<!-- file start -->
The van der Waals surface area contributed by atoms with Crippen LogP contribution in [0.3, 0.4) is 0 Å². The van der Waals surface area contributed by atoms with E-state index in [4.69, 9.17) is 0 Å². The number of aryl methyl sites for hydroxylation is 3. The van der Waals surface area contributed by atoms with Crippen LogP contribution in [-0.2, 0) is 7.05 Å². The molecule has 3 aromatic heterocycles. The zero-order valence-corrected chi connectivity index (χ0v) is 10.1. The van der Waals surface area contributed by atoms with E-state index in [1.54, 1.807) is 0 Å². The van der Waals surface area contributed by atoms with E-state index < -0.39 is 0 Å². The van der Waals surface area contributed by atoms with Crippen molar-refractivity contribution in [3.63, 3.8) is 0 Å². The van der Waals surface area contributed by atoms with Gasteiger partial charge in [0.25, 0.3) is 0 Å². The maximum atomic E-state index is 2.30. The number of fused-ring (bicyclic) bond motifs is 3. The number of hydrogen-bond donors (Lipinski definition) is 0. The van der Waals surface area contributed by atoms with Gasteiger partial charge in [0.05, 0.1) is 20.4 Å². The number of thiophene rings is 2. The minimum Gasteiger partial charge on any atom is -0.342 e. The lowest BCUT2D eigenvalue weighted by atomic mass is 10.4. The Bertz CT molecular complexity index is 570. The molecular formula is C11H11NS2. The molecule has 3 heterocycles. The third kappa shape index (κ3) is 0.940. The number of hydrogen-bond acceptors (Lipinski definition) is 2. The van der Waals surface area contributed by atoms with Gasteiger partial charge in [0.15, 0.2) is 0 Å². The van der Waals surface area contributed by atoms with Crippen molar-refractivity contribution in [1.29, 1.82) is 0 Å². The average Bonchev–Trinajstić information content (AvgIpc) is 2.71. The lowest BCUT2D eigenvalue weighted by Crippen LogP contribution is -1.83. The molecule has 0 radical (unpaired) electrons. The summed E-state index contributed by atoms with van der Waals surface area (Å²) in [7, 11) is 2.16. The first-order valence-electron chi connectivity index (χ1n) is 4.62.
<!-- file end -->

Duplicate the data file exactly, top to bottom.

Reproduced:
The van der Waals surface area contributed by atoms with Crippen LogP contribution in [0.3, 0.4) is 0 Å². The van der Waals surface area contributed by atoms with E-state index in [4.69, 9.17) is 0 Å². The number of aryl methyl sites for hydroxylation is 3. The van der Waals surface area contributed by atoms with Crippen LogP contribution in [-0.2, 0) is 7.05 Å². The molecule has 3 aromatic heterocycles. The zero-order valence-corrected chi connectivity index (χ0v) is 10.1. The van der Waals surface area contributed by atoms with E-state index in [1.54, 1.807) is 0 Å². The van der Waals surface area contributed by atoms with E-state index < -0.39 is 0 Å². The van der Waals surface area contributed by atoms with Crippen molar-refractivity contribution in [3.63, 3.8) is 0 Å². The van der Waals surface area contributed by atoms with Gasteiger partial charge in [0.25, 0.3) is 0 Å². The maximum atomic E-state index is 2.30. The number of fused-ring (bicyclic) bond motifs is 3. The number of hydrogen-bond donors (Lipinski definition) is 0. The van der Waals surface area contributed by atoms with Gasteiger partial charge in [0.05, 0.1) is 20.4 Å². The number of thiophene rings is 2. The minimum Gasteiger partial charge on any atom is -0.342 e. The lowest BCUT2D eigenvalue weighted by atomic mass is 10.4. The Bertz CT molecular complexity index is 570. The molecular formula is C11H11NS2. The molecule has 3 heterocycles. The third kappa shape index (κ3) is 0.940. The number of hydrogen-bond acceptors (Lipinski definition) is 2. The van der Waals surface area contributed by atoms with Gasteiger partial charge in [0.15, 0.2) is 0 Å². The van der Waals surface area contributed by atoms with Crippen molar-refractivity contribution in [1.29, 1.82) is 0 Å². The average Bonchev–Trinajstić information content (AvgIpc) is 2.71. The lowest BCUT2D eigenvalue weighted by Crippen LogP contribution is -1.83. The molecule has 0 radical (unpaired) electrons. The summed E-state index contributed by atoms with van der Waals surface area (Å²) in [7, 11) is 2.16. The first-order valence-electron chi connectivity index (χ1n) is 4.62.